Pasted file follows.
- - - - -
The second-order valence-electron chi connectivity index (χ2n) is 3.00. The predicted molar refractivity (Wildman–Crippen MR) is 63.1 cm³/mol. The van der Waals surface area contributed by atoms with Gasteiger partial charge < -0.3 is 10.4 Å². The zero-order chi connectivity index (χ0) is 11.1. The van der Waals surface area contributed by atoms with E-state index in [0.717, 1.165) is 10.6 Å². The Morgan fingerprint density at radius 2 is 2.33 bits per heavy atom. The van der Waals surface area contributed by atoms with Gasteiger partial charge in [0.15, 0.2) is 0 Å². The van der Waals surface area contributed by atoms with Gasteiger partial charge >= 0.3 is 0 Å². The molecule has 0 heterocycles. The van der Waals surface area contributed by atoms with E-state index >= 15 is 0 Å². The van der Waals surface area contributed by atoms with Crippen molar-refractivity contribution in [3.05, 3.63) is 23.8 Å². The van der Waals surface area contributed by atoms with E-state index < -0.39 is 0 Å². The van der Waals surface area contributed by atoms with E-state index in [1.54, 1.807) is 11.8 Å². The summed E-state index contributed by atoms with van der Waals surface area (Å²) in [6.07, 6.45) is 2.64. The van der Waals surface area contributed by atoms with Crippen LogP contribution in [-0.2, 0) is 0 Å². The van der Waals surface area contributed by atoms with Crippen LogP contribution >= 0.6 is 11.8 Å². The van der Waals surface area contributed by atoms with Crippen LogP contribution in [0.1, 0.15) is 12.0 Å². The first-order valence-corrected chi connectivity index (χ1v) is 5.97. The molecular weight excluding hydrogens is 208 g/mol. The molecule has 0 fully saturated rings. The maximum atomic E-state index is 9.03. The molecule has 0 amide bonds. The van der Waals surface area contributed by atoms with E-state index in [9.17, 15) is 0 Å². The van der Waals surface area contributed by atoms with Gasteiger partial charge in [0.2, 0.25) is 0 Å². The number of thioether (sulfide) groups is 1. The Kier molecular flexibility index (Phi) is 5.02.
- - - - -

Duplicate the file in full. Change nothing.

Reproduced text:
The second-order valence-electron chi connectivity index (χ2n) is 3.00. The predicted molar refractivity (Wildman–Crippen MR) is 63.1 cm³/mol. The van der Waals surface area contributed by atoms with Gasteiger partial charge < -0.3 is 10.4 Å². The zero-order chi connectivity index (χ0) is 11.1. The van der Waals surface area contributed by atoms with E-state index in [0.717, 1.165) is 10.6 Å². The Morgan fingerprint density at radius 2 is 2.33 bits per heavy atom. The van der Waals surface area contributed by atoms with Gasteiger partial charge in [0.15, 0.2) is 0 Å². The van der Waals surface area contributed by atoms with Gasteiger partial charge >= 0.3 is 0 Å². The molecule has 0 heterocycles. The van der Waals surface area contributed by atoms with E-state index >= 15 is 0 Å². The van der Waals surface area contributed by atoms with Crippen molar-refractivity contribution in [3.05, 3.63) is 23.8 Å². The van der Waals surface area contributed by atoms with E-state index < -0.39 is 0 Å². The van der Waals surface area contributed by atoms with E-state index in [1.54, 1.807) is 11.8 Å². The summed E-state index contributed by atoms with van der Waals surface area (Å²) in [6.07, 6.45) is 2.64. The van der Waals surface area contributed by atoms with Crippen LogP contribution in [-0.2, 0) is 0 Å². The van der Waals surface area contributed by atoms with Crippen LogP contribution >= 0.6 is 11.8 Å². The van der Waals surface area contributed by atoms with Crippen LogP contribution in [0.1, 0.15) is 12.0 Å². The first-order valence-corrected chi connectivity index (χ1v) is 5.97. The molecular weight excluding hydrogens is 208 g/mol. The molecule has 0 fully saturated rings. The maximum atomic E-state index is 9.03. The molecule has 0 amide bonds. The van der Waals surface area contributed by atoms with E-state index in [9.17, 15) is 0 Å². The van der Waals surface area contributed by atoms with Gasteiger partial charge in [0.2, 0.25) is 0 Å². The number of thioether (sulfide) groups is 1. The Kier molecular flexibility index (Phi) is 5.02.